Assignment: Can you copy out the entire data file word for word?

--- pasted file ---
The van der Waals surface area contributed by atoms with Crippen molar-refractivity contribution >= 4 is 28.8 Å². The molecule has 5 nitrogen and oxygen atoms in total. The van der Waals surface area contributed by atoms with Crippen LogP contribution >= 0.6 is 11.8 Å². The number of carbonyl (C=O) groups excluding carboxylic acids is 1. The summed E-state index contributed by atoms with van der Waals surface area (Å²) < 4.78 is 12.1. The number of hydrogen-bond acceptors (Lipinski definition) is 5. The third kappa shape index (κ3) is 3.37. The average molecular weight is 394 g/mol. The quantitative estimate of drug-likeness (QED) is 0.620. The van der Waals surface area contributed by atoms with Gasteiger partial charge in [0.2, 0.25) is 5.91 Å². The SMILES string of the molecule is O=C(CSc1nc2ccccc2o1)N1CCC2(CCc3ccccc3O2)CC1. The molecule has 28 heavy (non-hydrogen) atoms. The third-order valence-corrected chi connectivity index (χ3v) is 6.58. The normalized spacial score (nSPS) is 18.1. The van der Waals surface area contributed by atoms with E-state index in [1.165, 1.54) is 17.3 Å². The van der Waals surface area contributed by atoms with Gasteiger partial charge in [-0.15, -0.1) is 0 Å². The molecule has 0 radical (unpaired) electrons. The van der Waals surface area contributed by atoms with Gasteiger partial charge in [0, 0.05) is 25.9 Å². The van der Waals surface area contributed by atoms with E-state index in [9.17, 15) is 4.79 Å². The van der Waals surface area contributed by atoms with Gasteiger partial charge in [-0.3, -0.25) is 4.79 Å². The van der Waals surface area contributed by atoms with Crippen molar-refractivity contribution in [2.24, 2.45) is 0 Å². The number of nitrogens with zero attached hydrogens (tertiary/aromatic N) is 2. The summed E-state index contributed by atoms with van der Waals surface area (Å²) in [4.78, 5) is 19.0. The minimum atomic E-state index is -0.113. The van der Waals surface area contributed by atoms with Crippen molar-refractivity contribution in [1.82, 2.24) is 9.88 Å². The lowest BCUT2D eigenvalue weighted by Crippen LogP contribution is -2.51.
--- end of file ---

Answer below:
The van der Waals surface area contributed by atoms with Crippen molar-refractivity contribution >= 4 is 28.8 Å². The molecule has 5 nitrogen and oxygen atoms in total. The van der Waals surface area contributed by atoms with Crippen LogP contribution >= 0.6 is 11.8 Å². The number of carbonyl (C=O) groups excluding carboxylic acids is 1. The summed E-state index contributed by atoms with van der Waals surface area (Å²) < 4.78 is 12.1. The number of hydrogen-bond acceptors (Lipinski definition) is 5. The third kappa shape index (κ3) is 3.37. The average molecular weight is 394 g/mol. The quantitative estimate of drug-likeness (QED) is 0.620. The van der Waals surface area contributed by atoms with Gasteiger partial charge in [0.2, 0.25) is 5.91 Å². The SMILES string of the molecule is O=C(CSc1nc2ccccc2o1)N1CCC2(CCc3ccccc3O2)CC1. The molecule has 28 heavy (non-hydrogen) atoms. The third-order valence-corrected chi connectivity index (χ3v) is 6.58. The normalized spacial score (nSPS) is 18.1. The van der Waals surface area contributed by atoms with E-state index in [1.165, 1.54) is 17.3 Å². The van der Waals surface area contributed by atoms with Gasteiger partial charge in [-0.15, -0.1) is 0 Å². The molecule has 0 radical (unpaired) electrons. The van der Waals surface area contributed by atoms with Gasteiger partial charge in [0, 0.05) is 25.9 Å². The van der Waals surface area contributed by atoms with E-state index in [9.17, 15) is 4.79 Å². The van der Waals surface area contributed by atoms with Gasteiger partial charge in [-0.3, -0.25) is 4.79 Å². The van der Waals surface area contributed by atoms with Crippen molar-refractivity contribution in [2.24, 2.45) is 0 Å². The number of nitrogens with zero attached hydrogens (tertiary/aromatic N) is 2. The summed E-state index contributed by atoms with van der Waals surface area (Å²) in [4.78, 5) is 19.0. The minimum atomic E-state index is -0.113. The van der Waals surface area contributed by atoms with Crippen molar-refractivity contribution in [1.82, 2.24) is 9.88 Å². The lowest BCUT2D eigenvalue weighted by Crippen LogP contribution is -2.51.